June 30, 2000 VOL. 29 NO. 25 | SEARCH ASIAWEEK
Asians joined Internet start-ups in droves. Now they have to decide whether they've made a big mistake
By JIM ERICKSON
Fashion Meets Frugality
Starting From Scratch
In case you were wondering if all those people who answered the call of the wild to join dotcom start-ups this year were having more fun than you, the answer is: why, yes, they generally are.
"I think for the moment, this is really my dream job," says Suresh Kanji, who gave up a management position at an international accountancy firm to become the 28-year-old finance director of Space Asia, a Hong Kong-based Internet advertising agency. "I wanted to be part of the New Economy."
Many people do - without really knowing whether they will regret excusing themselves from the old economy. Part of the attraction of Web work, besides stock options, is its mystery. There's a belief that life in an Internet start-up is not just a job, it's an exceptionally well-paid adventure. But is the New Economy workplace all that different? Asiaweek spent time with dotcom workers in China, Singapore and Hong Kong to find out. Here's our report:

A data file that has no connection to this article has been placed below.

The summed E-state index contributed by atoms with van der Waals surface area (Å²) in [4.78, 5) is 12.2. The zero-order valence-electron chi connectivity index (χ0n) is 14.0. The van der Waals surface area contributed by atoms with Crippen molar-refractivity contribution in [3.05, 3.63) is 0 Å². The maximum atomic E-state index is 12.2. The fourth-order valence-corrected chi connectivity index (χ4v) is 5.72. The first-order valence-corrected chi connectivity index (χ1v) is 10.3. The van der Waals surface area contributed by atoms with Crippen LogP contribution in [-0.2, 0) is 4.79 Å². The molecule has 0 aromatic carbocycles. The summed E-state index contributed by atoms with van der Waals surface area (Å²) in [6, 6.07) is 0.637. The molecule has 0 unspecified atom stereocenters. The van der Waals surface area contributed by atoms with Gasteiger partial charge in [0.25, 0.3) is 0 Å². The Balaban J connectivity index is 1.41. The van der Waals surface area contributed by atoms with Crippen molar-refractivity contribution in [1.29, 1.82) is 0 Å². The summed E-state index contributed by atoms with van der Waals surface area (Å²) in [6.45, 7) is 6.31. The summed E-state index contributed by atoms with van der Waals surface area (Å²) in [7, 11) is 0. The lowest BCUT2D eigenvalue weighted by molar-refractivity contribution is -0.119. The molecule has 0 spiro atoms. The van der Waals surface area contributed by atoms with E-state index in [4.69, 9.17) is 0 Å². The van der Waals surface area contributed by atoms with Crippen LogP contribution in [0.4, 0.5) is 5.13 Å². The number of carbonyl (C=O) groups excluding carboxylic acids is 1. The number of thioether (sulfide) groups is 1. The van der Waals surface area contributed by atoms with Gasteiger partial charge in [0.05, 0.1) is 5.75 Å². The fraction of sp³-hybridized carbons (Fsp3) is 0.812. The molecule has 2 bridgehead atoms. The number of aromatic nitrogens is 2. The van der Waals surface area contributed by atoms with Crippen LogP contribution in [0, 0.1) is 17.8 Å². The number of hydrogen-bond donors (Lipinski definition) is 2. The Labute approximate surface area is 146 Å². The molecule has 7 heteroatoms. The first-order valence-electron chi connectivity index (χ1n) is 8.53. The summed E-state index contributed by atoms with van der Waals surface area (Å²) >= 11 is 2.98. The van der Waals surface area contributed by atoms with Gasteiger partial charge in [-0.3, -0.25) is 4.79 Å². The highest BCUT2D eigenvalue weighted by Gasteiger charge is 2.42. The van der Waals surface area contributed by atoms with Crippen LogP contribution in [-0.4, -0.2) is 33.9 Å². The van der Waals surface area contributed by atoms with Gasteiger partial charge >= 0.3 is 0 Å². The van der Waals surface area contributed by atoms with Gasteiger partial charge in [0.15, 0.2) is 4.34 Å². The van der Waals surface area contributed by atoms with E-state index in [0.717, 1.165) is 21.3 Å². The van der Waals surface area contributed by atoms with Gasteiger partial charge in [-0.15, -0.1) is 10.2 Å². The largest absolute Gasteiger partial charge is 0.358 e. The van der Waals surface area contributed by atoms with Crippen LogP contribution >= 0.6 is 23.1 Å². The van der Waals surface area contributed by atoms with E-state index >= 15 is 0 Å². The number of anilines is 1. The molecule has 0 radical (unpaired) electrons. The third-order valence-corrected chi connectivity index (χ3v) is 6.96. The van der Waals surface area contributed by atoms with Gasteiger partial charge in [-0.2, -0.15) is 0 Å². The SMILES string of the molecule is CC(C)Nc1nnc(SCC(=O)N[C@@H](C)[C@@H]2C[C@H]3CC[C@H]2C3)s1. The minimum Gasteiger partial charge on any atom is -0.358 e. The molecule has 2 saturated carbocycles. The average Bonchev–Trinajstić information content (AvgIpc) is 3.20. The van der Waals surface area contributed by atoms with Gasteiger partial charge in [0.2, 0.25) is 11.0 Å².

The jobs remain largely the same
At this stage of Internet development, there are few dotcom job categories that do not have traditional-company analogs. Writers still write, graphic designers design, software programmers program, and accountants account. At an e-tailer, for example, "the typical job is not that different from a job at a catalog retailer, except the product is displayed on the Web instead of on the printed page," says Philip Evans, senior vice president at The Boston Consulting Group and co-author of Blown to Bits: How the New Economics of Information Transforms Strategy. True, Internet workers may have to learn new techniques and technologies. A marketing manager can experiment with mass e-mail as a branding tool, for example. But, says Kanji: "E-business is just business."